Finally, he took a job on a hog farm. In his previous life, this job definitely would not have been good enough. He was, after all, Jewish, and the Jewish religion did not allow pork. In his father's house he was too good to even come near this job. But he'd rejected his father's house as not good enough. Now, he wasn't even good enough to make his living as a servant on a pig farm. We know he wasn't good enough, because he was starving even as he did his job. Why he took a job that wouldn't pay enough to feed him is a good question. It seems logical that he was promised payment at a certain point in the future, or the opportunity to eat what food was left after his employer's family had all they wanted. Maybe he wasted even his meager ration. In any event, he was back to physical farm work and wasn't even deemed good enough for adequate wages.

The seed pods he fed the hogs weren't really good enough for him, but in his starved condition, he began to fantasize about helping himself. Such indulgence wasn't allowed. He found himself not even good enough for pig food.

Then the young man's mind turned back to the home he'd scorned. As he doled out food to the despised hogs, he began thinking about life in his father's house. “Even my father's hired servants have more than they can eat,” he realized. They're at least working and earning a living. I'm working and starving.” And he couldn't even say, “It isn't fair.” He'd burned his bridges with his own hands. He wasn't good enough to go back to his father, not after the way he'd dishonored him.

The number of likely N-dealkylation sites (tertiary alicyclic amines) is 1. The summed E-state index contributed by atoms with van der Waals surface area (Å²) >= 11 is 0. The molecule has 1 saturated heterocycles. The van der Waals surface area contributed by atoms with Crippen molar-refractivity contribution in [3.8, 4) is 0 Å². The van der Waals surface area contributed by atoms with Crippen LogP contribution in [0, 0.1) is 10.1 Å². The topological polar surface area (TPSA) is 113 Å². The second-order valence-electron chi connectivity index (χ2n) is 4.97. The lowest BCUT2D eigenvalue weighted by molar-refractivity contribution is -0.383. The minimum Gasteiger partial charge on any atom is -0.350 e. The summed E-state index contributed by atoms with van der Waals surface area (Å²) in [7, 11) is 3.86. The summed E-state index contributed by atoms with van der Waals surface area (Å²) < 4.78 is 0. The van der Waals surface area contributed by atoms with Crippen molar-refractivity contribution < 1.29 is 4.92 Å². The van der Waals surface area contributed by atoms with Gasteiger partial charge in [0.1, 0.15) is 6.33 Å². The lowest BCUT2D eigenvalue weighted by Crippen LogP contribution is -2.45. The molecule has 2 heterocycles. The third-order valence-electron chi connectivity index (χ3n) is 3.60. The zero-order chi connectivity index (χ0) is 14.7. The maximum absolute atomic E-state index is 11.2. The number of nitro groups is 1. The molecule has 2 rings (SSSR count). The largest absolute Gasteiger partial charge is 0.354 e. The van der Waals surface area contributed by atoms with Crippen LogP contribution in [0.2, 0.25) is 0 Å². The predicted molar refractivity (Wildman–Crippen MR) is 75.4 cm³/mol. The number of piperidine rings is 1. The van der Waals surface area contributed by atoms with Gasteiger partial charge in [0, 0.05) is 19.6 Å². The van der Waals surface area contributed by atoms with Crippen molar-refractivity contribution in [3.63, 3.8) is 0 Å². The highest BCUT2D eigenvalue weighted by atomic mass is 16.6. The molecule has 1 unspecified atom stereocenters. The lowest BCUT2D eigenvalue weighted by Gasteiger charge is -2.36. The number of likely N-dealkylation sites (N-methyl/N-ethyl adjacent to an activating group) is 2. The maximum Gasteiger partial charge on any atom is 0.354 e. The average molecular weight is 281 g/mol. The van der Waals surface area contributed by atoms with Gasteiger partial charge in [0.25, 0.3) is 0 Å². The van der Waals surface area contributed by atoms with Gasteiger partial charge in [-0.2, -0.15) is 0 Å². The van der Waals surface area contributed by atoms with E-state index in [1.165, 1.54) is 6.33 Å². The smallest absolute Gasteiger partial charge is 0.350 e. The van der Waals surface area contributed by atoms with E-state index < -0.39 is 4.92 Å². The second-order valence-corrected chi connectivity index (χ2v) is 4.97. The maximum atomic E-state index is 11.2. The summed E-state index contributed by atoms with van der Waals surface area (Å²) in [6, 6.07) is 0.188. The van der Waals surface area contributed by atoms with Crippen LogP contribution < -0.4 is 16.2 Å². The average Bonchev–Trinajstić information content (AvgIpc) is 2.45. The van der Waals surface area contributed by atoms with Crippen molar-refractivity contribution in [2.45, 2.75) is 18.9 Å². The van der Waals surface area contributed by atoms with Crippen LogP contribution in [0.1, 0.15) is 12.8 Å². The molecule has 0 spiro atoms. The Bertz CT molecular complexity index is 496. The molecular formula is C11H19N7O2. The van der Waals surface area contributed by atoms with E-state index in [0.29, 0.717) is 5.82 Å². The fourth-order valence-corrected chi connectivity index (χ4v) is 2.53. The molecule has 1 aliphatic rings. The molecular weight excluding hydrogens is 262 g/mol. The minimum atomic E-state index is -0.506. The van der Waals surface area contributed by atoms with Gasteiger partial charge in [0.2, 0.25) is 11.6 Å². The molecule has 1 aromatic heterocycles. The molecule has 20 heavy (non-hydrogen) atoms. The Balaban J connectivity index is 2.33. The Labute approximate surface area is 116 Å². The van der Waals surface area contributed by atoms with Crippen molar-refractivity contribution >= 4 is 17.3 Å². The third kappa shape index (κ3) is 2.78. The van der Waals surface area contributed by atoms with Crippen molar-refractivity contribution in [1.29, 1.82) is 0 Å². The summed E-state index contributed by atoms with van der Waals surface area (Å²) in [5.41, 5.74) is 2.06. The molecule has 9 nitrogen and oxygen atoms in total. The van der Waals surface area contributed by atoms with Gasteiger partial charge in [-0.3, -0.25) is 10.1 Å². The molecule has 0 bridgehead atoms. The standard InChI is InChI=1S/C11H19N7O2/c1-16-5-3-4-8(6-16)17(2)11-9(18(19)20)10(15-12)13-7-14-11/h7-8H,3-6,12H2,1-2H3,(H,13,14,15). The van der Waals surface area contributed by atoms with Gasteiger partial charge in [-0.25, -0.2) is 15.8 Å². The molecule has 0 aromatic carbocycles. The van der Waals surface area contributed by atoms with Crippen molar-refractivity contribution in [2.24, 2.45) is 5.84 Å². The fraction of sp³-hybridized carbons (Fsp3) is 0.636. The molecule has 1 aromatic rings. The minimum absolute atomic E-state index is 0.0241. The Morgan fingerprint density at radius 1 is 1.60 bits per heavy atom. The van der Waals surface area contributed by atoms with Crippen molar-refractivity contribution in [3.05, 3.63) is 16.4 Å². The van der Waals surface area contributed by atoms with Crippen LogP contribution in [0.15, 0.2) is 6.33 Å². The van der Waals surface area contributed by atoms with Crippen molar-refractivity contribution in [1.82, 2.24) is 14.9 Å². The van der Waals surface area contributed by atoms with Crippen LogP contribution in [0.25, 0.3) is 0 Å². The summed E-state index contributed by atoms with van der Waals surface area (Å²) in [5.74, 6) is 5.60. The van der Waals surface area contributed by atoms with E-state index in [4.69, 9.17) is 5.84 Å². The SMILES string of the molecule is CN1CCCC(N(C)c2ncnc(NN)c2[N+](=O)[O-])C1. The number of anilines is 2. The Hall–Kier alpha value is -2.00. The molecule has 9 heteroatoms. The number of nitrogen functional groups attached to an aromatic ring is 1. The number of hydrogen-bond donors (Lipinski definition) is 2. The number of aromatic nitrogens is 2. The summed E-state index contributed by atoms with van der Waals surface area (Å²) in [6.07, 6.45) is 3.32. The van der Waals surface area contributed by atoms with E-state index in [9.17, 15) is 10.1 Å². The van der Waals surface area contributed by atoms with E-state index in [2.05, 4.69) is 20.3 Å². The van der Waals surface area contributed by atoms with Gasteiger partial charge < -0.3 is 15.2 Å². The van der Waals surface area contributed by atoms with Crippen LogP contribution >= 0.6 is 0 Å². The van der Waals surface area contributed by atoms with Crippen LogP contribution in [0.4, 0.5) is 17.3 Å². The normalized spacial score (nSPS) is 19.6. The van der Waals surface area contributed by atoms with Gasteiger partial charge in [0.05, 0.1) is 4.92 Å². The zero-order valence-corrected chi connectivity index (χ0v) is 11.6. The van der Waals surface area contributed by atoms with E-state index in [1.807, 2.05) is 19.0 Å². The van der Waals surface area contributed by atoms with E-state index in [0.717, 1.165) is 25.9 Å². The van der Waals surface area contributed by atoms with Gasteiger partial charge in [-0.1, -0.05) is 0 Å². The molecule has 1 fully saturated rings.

But the hunger kept gnawing at him. He remembered those well-off servants. At last he came to a conclusion. “I will arise and go to my father. I will say to my father, 'I have sinned against Heaven. I have sinned against you. I am no longer good enough to be called your son. Please let me be one of your hired servants.'” He'd gone from too good for Dad to not good enough for Dad.

His mind made up, he left the job in which he wasn't even good enough for a pig's diet and headed down the long road for the home that was now too good for him. Remember he had been in a far country. It was a long walk on an empty stomach. It was a long, hungry journey to an uncertain future.

At last, however, he came within sight of his former family home. Jesus didn't say what feelings surged through him as he first saw the place he'd rejected as not good enough, the place which he'd traded for a brief pursuit of selfish pleasure.

However the young traveler felt, his insulted father saw him coming from a long way off. The old man came running to him. He embraced him and kissed him.

It was a hopeful start.

The son began his planned speech. “I have sinned against Heaven. I have sinned against you. I am no longer good enough to be called your son.”

But his father cut him off. He called to the servants. “My son is home! Get the best jacket! Quick! Butcher that fat calf! Make a feast. Here, Son, put this ring on your finger.” Such a greeting must have been overwhelming to a son who had finally realized that he really wasn't good enough.

There was a party that night. The neighbors came in response to hasty invitations. They ate the fat calf. They listened to good music. They danced. The long lost son had come home. He hadn't been good enough, but his father's love made him what he didn't deserve—good enough to be welcomed home.